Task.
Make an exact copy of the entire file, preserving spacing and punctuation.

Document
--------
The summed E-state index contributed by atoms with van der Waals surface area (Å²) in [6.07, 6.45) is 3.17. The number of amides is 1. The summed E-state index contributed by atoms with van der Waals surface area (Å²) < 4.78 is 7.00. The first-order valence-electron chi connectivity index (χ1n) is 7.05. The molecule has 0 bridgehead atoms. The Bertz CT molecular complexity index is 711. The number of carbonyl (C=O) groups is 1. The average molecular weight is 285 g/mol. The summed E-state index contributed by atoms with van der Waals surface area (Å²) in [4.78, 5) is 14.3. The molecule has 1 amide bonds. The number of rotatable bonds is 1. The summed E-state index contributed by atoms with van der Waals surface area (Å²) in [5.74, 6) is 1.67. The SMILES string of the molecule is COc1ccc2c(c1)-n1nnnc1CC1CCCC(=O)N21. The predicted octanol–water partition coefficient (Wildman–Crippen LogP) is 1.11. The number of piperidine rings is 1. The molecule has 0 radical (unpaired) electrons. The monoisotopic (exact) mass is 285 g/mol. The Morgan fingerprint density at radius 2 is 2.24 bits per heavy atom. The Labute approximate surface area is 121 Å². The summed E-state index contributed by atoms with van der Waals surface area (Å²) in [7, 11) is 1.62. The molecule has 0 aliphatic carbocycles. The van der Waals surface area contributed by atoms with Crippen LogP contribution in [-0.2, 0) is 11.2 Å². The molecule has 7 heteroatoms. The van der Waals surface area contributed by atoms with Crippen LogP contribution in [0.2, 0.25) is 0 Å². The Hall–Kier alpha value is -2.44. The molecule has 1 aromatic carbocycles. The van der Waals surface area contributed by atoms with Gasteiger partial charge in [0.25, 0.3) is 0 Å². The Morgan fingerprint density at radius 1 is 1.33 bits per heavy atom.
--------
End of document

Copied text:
The summed E-state index contributed by atoms with van der Waals surface area (Å²) in [6.07, 6.45) is 3.17. The number of amides is 1. The summed E-state index contributed by atoms with van der Waals surface area (Å²) < 4.78 is 7.00. The first-order valence-electron chi connectivity index (χ1n) is 7.05. The molecule has 0 bridgehead atoms. The Bertz CT molecular complexity index is 711. The number of carbonyl (C=O) groups is 1. The average molecular weight is 285 g/mol. The summed E-state index contributed by atoms with van der Waals surface area (Å²) in [4.78, 5) is 14.3. The molecule has 1 amide bonds. The number of rotatable bonds is 1. The summed E-state index contributed by atoms with van der Waals surface area (Å²) in [5.74, 6) is 1.67. The SMILES string of the molecule is COc1ccc2c(c1)-n1nnnc1CC1CCCC(=O)N21. The predicted octanol–water partition coefficient (Wildman–Crippen LogP) is 1.11. The number of piperidine rings is 1. The molecule has 0 radical (unpaired) electrons. The monoisotopic (exact) mass is 285 g/mol. The Morgan fingerprint density at radius 2 is 2.24 bits per heavy atom. The Labute approximate surface area is 121 Å². The summed E-state index contributed by atoms with van der Waals surface area (Å²) in [7, 11) is 1.62. The molecule has 0 aliphatic carbocycles. The van der Waals surface area contributed by atoms with Crippen LogP contribution in [-0.2, 0) is 11.2 Å². The molecule has 7 heteroatoms. The van der Waals surface area contributed by atoms with Crippen LogP contribution in [0.2, 0.25) is 0 Å². The Hall–Kier alpha value is -2.44. The molecule has 1 aromatic carbocycles. The van der Waals surface area contributed by atoms with Gasteiger partial charge in [0.25, 0.3) is 0 Å². The Morgan fingerprint density at radius 1 is 1.33 bits per heavy atom.